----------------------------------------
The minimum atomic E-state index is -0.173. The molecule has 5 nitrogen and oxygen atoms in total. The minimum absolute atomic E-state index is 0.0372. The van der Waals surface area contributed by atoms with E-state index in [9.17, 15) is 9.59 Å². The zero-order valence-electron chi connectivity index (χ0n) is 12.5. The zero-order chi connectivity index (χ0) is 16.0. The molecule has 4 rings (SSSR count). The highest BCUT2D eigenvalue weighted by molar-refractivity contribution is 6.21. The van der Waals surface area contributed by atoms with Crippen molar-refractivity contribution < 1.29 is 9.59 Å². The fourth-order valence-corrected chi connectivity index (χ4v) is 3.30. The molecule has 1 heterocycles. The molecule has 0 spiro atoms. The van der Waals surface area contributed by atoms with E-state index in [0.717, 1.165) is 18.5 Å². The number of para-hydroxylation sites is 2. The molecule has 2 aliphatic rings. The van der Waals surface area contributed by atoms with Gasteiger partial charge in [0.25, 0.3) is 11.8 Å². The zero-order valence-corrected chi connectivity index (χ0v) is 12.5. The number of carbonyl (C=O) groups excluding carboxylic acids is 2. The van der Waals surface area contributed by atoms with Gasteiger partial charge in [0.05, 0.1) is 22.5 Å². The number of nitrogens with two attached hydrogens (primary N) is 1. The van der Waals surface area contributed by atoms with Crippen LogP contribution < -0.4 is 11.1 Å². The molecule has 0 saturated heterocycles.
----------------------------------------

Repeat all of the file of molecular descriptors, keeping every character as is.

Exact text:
The minimum atomic E-state index is -0.173. The molecule has 5 nitrogen and oxygen atoms in total. The minimum absolute atomic E-state index is 0.0372. The van der Waals surface area contributed by atoms with E-state index in [9.17, 15) is 9.59 Å². The zero-order valence-electron chi connectivity index (χ0n) is 12.5. The zero-order chi connectivity index (χ0) is 16.0. The molecule has 4 rings (SSSR count). The highest BCUT2D eigenvalue weighted by molar-refractivity contribution is 6.21. The van der Waals surface area contributed by atoms with Crippen molar-refractivity contribution < 1.29 is 9.59 Å². The fourth-order valence-corrected chi connectivity index (χ4v) is 3.30. The molecule has 1 heterocycles. The molecule has 0 spiro atoms. The van der Waals surface area contributed by atoms with E-state index in [0.717, 1.165) is 18.5 Å². The number of para-hydroxylation sites is 2. The molecule has 2 aliphatic rings. The van der Waals surface area contributed by atoms with Gasteiger partial charge in [0.25, 0.3) is 11.8 Å². The zero-order valence-corrected chi connectivity index (χ0v) is 12.5. The number of carbonyl (C=O) groups excluding carboxylic acids is 2. The van der Waals surface area contributed by atoms with Gasteiger partial charge in [0.05, 0.1) is 22.5 Å². The number of nitrogens with two attached hydrogens (primary N) is 1. The van der Waals surface area contributed by atoms with Crippen LogP contribution < -0.4 is 11.1 Å². The molecule has 0 saturated heterocycles.